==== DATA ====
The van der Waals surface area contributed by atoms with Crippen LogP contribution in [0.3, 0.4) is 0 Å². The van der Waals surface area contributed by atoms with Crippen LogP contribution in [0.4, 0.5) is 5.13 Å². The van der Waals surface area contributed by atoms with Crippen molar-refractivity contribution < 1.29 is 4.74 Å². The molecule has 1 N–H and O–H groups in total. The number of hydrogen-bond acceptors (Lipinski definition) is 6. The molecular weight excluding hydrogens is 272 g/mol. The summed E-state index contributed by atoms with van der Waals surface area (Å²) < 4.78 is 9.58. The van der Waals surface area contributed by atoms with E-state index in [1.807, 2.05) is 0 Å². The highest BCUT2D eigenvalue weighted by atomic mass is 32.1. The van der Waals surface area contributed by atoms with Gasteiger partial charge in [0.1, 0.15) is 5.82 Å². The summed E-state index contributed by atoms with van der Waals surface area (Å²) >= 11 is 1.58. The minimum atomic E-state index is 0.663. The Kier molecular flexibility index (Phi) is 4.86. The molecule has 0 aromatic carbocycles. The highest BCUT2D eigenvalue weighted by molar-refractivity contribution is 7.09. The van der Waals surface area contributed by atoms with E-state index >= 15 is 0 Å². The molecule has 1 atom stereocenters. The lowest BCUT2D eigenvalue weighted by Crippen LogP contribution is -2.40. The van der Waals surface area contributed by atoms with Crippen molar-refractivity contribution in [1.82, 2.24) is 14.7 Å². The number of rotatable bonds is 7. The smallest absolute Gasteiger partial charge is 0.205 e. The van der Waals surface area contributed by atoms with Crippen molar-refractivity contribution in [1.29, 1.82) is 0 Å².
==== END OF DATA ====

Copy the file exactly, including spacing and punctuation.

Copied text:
The van der Waals surface area contributed by atoms with Crippen LogP contribution in [0.3, 0.4) is 0 Å². The van der Waals surface area contributed by atoms with Crippen LogP contribution in [0.4, 0.5) is 5.13 Å². The van der Waals surface area contributed by atoms with Crippen molar-refractivity contribution < 1.29 is 4.74 Å². The molecule has 1 N–H and O–H groups in total. The number of hydrogen-bond acceptors (Lipinski definition) is 6. The molecular weight excluding hydrogens is 272 g/mol. The summed E-state index contributed by atoms with van der Waals surface area (Å²) < 4.78 is 9.58. The van der Waals surface area contributed by atoms with E-state index in [1.807, 2.05) is 0 Å². The highest BCUT2D eigenvalue weighted by atomic mass is 32.1. The van der Waals surface area contributed by atoms with Gasteiger partial charge in [0.1, 0.15) is 5.82 Å². The summed E-state index contributed by atoms with van der Waals surface area (Å²) >= 11 is 1.58. The minimum atomic E-state index is 0.663. The Kier molecular flexibility index (Phi) is 4.86. The molecule has 0 aromatic carbocycles. The highest BCUT2D eigenvalue weighted by molar-refractivity contribution is 7.09. The van der Waals surface area contributed by atoms with E-state index >= 15 is 0 Å². The molecule has 1 atom stereocenters. The lowest BCUT2D eigenvalue weighted by Crippen LogP contribution is -2.40. The van der Waals surface area contributed by atoms with Crippen molar-refractivity contribution in [1.82, 2.24) is 14.7 Å². The number of rotatable bonds is 7. The smallest absolute Gasteiger partial charge is 0.205 e. The van der Waals surface area contributed by atoms with Crippen molar-refractivity contribution in [1.29, 1.82) is 0 Å².